Many decades have passed since I had the pleasure of playing Henry Higgins in our high school production of George Bernard Shaw’s classic comedy, Pygmalion. I could not have guessed then that I would one day be honored with membership in The Lambs Club. It was there, many years earlier, that two gentlemen named Alan Jay Lerner and Frederick Loewe had honed their skills as composers before producing the legendary Broadway musical, My Fair Lady, which was based on Shaw’s play. I had only once before had the opportunity to review that musical, but the Masquerade Theatre finally gave me another chance with its sparkling recent revival in the Zilkha Hall of the Houston Hobby Center theater complex.
The familiar plot centers around a poor cockney flower girl in London by the name of Eliza Doolittle. The girl is taken into the home of the pompous Professor Henry Higgins (Luther Chakurian), a phonetics scholar who believes he can pass her off as a proper lady by simply teaching her how to speak in the proper fashion of the upper class. Director, Phillip Duggins, had chosen his Eliza well with the selection of Kristina Sullivan. In many ways Sullivan was central to the success of the production, most especially by virtue of her superb voice for classic songs like the whimsical, “Wouldn’t It Be Loverly,” the proud and haughty, “Just You Wait,” the sharp-edged, “Without You,” and her memorable performance of a sublime, “I Could Have Danced All Night.”
Meanwhile, Higgins has support from his friend Colonel Pickering (Adam W. Delka) in the effort to transform Eliza into a member of the aristocracy. Much of the action takes place in Higgins’ library, and the scenic design of Amanda McBee was quite handsome. As Eliza makes a long-sought breakthrough in correct enunciation, the two gents joyfully join her in celebrating the success with a cheerful trio of, “The Rain In Spain.” Chakurian and Delka do well as these two partners trying to transform Eliza, though Mr. Delka did a bit too much unnecessary shuffling about, in an apparent effort to age his character. Chakurian does well overall as the eccentric Higgins, but he sometimes raced through Shaw’s wittiest lines too quickly to be clearly heard. Nevertheless his fine voice and pacing were clearly on display as he sang, “I’m An Ordinary Man.”
Adding to the best of the production were the fine support vocals of the energetic ensemble of household servants in aforementioned numbers like, “Just You Wait,” and “Wouldn’t It Be Loverly.” (The latter was beautifully reprised in Act Two with Eliza smoothly joined by the Cockney men’s chorus). The show’s choreography (designers, Laura Babbitt & Michelle Macicek) was somewhat lackluster and uneven, with a good deal of stomping around in numbers that seemed to be crowded into a strangely small area toward the front of the stage. Much more successful was the wonderful Ascot Race scene when Higgins attempts to present Eliza to polite society. With a hilarious performance from Miss Sullivan, it was beautifully staged with perfect snobbery for the aloof upper class attending the race, and deliciously extravagant black & white costumes and hats from designer, Libby Evans. That number was a knockout enhanced by bright lighting from designer, David Gipson.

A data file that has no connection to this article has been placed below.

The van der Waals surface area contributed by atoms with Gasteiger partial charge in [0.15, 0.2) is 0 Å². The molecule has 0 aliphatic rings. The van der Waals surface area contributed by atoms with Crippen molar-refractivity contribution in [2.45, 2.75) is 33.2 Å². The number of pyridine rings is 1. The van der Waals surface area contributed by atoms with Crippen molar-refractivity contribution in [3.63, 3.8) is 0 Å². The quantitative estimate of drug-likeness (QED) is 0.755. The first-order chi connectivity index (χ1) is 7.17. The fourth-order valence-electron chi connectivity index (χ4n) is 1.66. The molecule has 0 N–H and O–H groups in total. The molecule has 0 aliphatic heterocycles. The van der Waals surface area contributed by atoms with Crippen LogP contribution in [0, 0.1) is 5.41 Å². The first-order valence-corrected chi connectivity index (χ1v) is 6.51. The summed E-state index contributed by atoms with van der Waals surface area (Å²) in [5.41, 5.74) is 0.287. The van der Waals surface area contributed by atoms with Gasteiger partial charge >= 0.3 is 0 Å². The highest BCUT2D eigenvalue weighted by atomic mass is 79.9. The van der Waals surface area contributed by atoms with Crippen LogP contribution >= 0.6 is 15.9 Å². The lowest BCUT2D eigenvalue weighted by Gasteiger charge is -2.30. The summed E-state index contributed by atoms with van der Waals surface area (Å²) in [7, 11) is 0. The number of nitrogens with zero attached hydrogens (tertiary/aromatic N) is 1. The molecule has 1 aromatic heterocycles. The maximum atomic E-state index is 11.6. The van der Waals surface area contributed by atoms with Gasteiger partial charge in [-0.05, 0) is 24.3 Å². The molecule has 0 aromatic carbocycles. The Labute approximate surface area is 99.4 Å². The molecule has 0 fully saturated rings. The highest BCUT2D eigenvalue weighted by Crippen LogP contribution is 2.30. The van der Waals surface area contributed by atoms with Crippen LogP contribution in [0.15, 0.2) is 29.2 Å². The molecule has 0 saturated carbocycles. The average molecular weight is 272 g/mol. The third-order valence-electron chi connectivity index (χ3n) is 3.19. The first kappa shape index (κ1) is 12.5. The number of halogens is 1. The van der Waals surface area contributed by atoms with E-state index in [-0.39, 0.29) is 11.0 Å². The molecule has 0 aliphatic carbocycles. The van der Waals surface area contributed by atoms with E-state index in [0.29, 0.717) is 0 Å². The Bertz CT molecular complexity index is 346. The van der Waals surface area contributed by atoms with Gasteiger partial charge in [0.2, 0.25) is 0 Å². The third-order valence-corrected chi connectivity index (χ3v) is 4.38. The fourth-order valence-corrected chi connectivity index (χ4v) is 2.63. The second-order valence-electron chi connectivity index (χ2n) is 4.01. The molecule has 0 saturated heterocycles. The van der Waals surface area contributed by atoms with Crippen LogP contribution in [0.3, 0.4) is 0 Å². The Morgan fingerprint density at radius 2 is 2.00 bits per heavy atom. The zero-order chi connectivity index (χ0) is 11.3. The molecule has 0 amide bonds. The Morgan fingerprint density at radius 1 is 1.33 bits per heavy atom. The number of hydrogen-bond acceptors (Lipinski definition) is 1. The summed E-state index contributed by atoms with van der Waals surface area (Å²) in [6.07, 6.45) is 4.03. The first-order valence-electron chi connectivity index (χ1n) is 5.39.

While on the subject of lighting allow me to backtrack a bit and quarrel with the show’s dimly lit opening scene where the participants first meet among the crowd in front of the opera house. The scene seemed somehow unfocused as it was suddenly thrust at the audience without the anticipated delights of the show’s wonderful Overture ever being performed by the modest 6-member orchestra. (Musical Director, Michael J. Ross, Conductor, Dominique Røyem). This did not put the show on a solid footing at the outset. Other puzzles included the apparent omission of the pivotal scene in which Eliza is presented to a queen at the grand ball and scrutinized by a suspicious Hungarian phonetician. (While we never see the ball, her sparkling ball gown was a pip!) Perhaps Masquerade’s edition had been heavily edited due to the play’s considerable length, which could at times seem overlong and tedious when not rescued by the lush musical score.
In the role of Eliza’s trash-collector father, Alfred Doolittle, Dominic Abney was amusing at times, but Abney seemed too intent on manufacturing a gruff and gravely voice for Eliza’s conniving alcholic father. Some of his best lines flew by too quickly to be appreciated, but rousing songs like, “With a Little Bit of Luck,” and “I’m Getting Married in the Morning,” are always fun to hear, even if choppy choreography does not rise to the occasion. And speaking of fun, I cannot fail to mention the scene where Eliza tells the hilarious tale of her aunt who died of influenza. Sullivan’s flair for comedy is exceeded only by her silken voice.
Another silken voice was that of young newcomer to Masquerade, Cole Ryden. In the role of Eliza’s eager suitor, Freddy Eynsford Hill, his very natural and glowing delivery of the lovely song, “On the Street Where You Live,” lit up the room and was an exceptional moment in the show. If I know anything about star quality, this beaming lad and his soaring voice should be an important addition to future productions of the Masquerade family.